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Open Access Research article

Comparative genomics of the family Vibrionaceae reveals the wide distribution of genes encoding virulence-associated proteins

Timothy G Lilburn1*, Jianying Gu2*, Hong Cai3 and Yufeng Wang34*

Author Affiliations

1 Department of Bacteriology, ATCC, Manassas, VA 20110, USA

2 Department of Biology, College of Staten Island, City University of New York, Staten Island, NY 10314, USA

3 Department of Biology, University of Texas at San Antonio, San Antonio, TX 78249, USA

4 South Texas Center for Emerging Infectious Diseases, University of Texas at San Antonio, San Antonio, TX 78249, USA

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BMC Genomics 2010, 11:369  doi:10.1186/1471-2164-11-369

Published: 10 June 2010

Abstract

Background

Species of the family Vibrionaceae are ubiquitous in marine environments. Several of these species are important pathogens of humans and marine species. Evidence indicates that genetic exchange plays an important role in the emergence of new pathogenic strains within this family. Data from the sequenced genomes of strains in this family could show how the genes encoded by all these strains, known as the pangenome, are distributed. Information about the core, accessory and panproteome of this family can show how, for example, genes encoding virulence-associated proteins are distributed and help us understand how virulence emerges.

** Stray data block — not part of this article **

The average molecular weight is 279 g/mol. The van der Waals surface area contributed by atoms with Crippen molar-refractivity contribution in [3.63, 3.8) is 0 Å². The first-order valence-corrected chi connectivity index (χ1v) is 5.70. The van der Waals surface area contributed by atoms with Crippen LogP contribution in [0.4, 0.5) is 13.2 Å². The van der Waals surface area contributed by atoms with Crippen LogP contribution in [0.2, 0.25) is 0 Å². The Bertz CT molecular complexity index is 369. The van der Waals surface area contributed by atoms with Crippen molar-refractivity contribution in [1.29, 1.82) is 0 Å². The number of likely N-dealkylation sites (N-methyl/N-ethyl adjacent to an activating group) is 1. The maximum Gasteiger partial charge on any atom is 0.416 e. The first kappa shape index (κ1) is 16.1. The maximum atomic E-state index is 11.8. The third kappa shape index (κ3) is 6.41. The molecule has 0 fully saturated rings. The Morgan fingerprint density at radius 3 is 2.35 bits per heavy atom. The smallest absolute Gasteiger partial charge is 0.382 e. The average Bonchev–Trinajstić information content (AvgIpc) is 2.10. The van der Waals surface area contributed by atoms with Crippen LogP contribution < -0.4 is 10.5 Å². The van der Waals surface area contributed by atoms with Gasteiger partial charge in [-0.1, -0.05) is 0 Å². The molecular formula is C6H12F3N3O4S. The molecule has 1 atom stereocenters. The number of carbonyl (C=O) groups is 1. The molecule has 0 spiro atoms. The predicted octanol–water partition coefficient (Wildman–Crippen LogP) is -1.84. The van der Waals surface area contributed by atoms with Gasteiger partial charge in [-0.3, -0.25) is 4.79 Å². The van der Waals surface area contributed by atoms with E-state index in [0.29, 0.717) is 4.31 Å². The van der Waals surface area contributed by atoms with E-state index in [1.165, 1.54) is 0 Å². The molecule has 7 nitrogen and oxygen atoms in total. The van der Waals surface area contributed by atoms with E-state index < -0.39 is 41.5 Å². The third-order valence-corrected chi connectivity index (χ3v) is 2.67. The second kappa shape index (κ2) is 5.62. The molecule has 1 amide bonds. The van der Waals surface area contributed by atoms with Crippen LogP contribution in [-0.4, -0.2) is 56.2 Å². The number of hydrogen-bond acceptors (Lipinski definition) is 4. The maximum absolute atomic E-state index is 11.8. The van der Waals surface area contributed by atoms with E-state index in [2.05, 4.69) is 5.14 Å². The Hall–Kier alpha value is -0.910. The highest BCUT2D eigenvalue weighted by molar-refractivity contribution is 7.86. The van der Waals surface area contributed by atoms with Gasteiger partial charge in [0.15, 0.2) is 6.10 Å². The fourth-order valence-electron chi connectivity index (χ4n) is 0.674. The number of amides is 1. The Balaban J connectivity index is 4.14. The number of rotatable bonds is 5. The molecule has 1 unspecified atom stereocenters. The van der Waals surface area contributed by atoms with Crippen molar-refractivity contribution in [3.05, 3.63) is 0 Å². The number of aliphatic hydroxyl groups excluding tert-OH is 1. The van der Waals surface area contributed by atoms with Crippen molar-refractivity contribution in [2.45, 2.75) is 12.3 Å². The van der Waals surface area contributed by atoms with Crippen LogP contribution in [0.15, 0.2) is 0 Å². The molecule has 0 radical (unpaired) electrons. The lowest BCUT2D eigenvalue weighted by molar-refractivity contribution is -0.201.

Results

We deduced the complete set of orthologs for eleven strains from this family. The core proteome consists of 1,882 orthologous groups, which is 28% of the 6,629 orthologous groups in this family. There were 4,411 accessory orthologous groups (i.e., proteins that occurred in from 2 to 10 proteomes) and 5,584 unique proteins (encoded once on only one of the eleven genomes). Proteins that have been associated with virulence in V. cholerae were widely distributed across the eleven genomes, but the majority was found only on the genomes of the two V. cholerae strains examined.

Conclusions

The proteomes are reflective of the differing evolutionary trajectories followed by different strains to similar phenotypes. The composition of the proteomes supports the notion that genetic exchange among species of the Vibrionaceae is widespread and that this exchange aids these species in adapting to their environments.